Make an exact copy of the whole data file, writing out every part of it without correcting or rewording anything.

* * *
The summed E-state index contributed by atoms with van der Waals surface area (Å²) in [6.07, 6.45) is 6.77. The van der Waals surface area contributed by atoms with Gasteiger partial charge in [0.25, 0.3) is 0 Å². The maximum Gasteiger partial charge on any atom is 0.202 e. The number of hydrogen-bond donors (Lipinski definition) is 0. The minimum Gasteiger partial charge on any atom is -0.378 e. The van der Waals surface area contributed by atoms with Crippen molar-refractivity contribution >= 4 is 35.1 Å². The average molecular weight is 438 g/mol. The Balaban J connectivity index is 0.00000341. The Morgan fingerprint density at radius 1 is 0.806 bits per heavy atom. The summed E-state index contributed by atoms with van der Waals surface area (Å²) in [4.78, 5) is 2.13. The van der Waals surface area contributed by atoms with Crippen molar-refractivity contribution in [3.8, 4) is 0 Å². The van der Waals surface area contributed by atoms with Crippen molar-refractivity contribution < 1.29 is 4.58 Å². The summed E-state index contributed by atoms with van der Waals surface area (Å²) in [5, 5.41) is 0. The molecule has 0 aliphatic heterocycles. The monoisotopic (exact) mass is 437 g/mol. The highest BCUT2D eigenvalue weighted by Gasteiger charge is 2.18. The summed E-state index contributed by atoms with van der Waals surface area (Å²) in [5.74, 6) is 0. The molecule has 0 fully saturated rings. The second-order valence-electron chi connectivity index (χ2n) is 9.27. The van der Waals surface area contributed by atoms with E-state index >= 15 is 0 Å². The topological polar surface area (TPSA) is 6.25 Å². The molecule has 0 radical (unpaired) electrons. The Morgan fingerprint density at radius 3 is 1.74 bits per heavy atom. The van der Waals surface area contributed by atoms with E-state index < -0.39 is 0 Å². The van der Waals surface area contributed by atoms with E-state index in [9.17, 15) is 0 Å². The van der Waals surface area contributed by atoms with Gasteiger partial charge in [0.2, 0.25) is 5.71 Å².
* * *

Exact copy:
The summed E-state index contributed by atoms with van der Waals surface area (Å²) in [6.07, 6.45) is 6.77. The van der Waals surface area contributed by atoms with Gasteiger partial charge in [0.25, 0.3) is 0 Å². The maximum Gasteiger partial charge on any atom is 0.202 e. The number of hydrogen-bond donors (Lipinski definition) is 0. The minimum Gasteiger partial charge on any atom is -0.378 e. The van der Waals surface area contributed by atoms with Crippen molar-refractivity contribution >= 4 is 35.1 Å². The average molecular weight is 438 g/mol. The Balaban J connectivity index is 0.00000341. The Morgan fingerprint density at radius 1 is 0.806 bits per heavy atom. The summed E-state index contributed by atoms with van der Waals surface area (Å²) in [4.78, 5) is 2.13. The van der Waals surface area contributed by atoms with Crippen molar-refractivity contribution in [3.8, 4) is 0 Å². The van der Waals surface area contributed by atoms with Crippen molar-refractivity contribution < 1.29 is 4.58 Å². The summed E-state index contributed by atoms with van der Waals surface area (Å²) in [5, 5.41) is 0. The molecule has 0 aliphatic heterocycles. The monoisotopic (exact) mass is 437 g/mol. The highest BCUT2D eigenvalue weighted by Gasteiger charge is 2.18. The summed E-state index contributed by atoms with van der Waals surface area (Å²) in [5.74, 6) is 0. The molecule has 0 fully saturated rings. The second-order valence-electron chi connectivity index (χ2n) is 9.27. The van der Waals surface area contributed by atoms with E-state index >= 15 is 0 Å². The topological polar surface area (TPSA) is 6.25 Å². The molecule has 0 radical (unpaired) electrons. The Morgan fingerprint density at radius 3 is 1.74 bits per heavy atom. The van der Waals surface area contributed by atoms with E-state index < -0.39 is 0 Å². The van der Waals surface area contributed by atoms with E-state index in [9.17, 15) is 0 Å². The van der Waals surface area contributed by atoms with Gasteiger partial charge in [0.2, 0.25) is 5.71 Å².